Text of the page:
But, alas, even after all of Fox's fevered promotion and coverage, “Conservative Woodstock” it was not. As Boehlert noted: “Woodstock's approximate attendance: 500,000. Searchlight's approximate attendance: 8,000.” I'm sure Fox isn't feeling too defeated, though. There's always April 15.
Not to be outdone by his Fox friend Sarah Palin, Fox's resident "rodeo clown" Glenn Beck spent the same day hosting his “day-long American Revival for 8,000 die-hard fanatics." There, Beck touted his “100-year plan” for the nation, as well as a “budget” for America devised by experts he promised to roll out in the weeks to come, complete with tax reductions down to a rate of 12 percent.
“Get God on your side, and then pick up a hammer...with non-violence, take your hammer and POUND that truth every day and everything that doesn't fit, toss it out! We have the truth. ... [W]ith non-violence, be the anvil of truth every single day!”
Well. That's reassuring.
Beck wept several times during the seven-hour long revival -- no doubt a sign of the genuine “love” and “fear” he has for this country. The most notable line from the revival was rampant fear-mongering right out of his radio and TV playbook: “If we don't face the truth right now, we'll be dead in five years -- this country can't survive.” As a result, he declared that he is “stockpiling food.” You should do the same.
Other stories this week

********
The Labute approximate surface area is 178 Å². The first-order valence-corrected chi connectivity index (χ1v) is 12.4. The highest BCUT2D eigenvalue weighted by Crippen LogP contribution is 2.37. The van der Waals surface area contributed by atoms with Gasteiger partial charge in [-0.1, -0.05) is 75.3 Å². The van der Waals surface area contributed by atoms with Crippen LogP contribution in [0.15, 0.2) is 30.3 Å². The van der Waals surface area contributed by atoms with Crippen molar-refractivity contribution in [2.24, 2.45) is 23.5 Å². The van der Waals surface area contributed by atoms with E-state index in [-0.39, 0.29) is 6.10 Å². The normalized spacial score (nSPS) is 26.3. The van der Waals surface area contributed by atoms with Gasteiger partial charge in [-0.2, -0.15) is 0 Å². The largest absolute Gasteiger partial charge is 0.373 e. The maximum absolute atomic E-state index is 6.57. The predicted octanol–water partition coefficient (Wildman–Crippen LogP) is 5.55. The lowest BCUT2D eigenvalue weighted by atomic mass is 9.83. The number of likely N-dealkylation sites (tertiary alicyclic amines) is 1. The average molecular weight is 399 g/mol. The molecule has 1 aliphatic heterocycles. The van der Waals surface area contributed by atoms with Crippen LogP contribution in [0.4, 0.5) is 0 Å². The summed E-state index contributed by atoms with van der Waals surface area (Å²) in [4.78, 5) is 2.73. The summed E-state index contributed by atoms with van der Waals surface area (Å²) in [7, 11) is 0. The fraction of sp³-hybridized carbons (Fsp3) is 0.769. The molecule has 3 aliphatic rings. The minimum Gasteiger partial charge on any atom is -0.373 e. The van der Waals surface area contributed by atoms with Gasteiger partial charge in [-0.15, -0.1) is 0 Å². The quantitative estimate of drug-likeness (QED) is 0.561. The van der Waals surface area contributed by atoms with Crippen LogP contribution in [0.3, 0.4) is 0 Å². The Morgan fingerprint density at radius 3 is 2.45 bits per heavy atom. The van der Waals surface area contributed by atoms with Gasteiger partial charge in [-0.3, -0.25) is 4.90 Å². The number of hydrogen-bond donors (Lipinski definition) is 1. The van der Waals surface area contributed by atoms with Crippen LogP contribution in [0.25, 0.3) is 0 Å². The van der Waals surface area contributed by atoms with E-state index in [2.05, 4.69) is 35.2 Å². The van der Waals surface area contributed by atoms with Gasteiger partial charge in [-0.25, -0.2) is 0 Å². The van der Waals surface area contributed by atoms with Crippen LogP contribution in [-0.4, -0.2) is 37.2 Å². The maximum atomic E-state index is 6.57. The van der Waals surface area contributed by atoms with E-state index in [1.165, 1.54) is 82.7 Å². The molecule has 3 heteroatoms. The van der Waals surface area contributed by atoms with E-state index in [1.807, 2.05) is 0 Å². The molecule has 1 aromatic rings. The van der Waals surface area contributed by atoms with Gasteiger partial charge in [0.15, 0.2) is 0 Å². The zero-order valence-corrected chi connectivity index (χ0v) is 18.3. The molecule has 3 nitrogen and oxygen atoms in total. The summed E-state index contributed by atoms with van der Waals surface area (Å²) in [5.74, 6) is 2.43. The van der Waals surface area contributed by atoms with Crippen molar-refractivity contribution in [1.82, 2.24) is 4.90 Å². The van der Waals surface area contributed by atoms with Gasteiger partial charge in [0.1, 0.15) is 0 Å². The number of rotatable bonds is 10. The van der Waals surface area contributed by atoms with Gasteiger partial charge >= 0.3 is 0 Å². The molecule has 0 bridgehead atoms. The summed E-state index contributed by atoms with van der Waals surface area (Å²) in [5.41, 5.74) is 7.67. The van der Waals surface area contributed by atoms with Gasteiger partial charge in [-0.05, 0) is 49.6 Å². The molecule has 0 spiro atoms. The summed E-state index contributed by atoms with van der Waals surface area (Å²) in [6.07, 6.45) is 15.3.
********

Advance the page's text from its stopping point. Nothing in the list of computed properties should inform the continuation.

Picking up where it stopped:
Obama nominee with hunt continues: Targeting Donald Berwick
Showing no signs of giving up on Glenn Beck's pledge to “take the administration down,” Fox continued its witch hunt of Obama nominees this week, by turning their arrows on Donald Berwick, whom Obama reportedly will nominate to run the Centers for Medicare and Medicaid services.
Attacking comments Berwick made regarding the racial disparity in U.S. life expectancies, a front-page Fox Nation graphic twisted Berwick's words to say Berwick thinks that “U.S. Health Care Is Racist.” Fox Nation linked to and excerpted from a WorldNetDaily article, headlined “Obama Medicare pick urges 'radical transfer of power'; Claims U.S. system measures patients' quality of care by 'color of their skin.' ” In other words, the Obama wants reparations for black people meme just will not die.
But as we noted, the context of the comments WND cited show that Berwick was making the point that there is a well-documented racial disparity in life expectancies in the United States.
Furthermore, a 2009 report from the Department of Health and Human Services substantiated Berwick's statement, showing that life expectancy is shorter for black women and men than it is for their white counterparts. And incidentally, Berwick has received praise from Republican Sen. Tom Coburn, the American Medical Association, the AARP, and many more.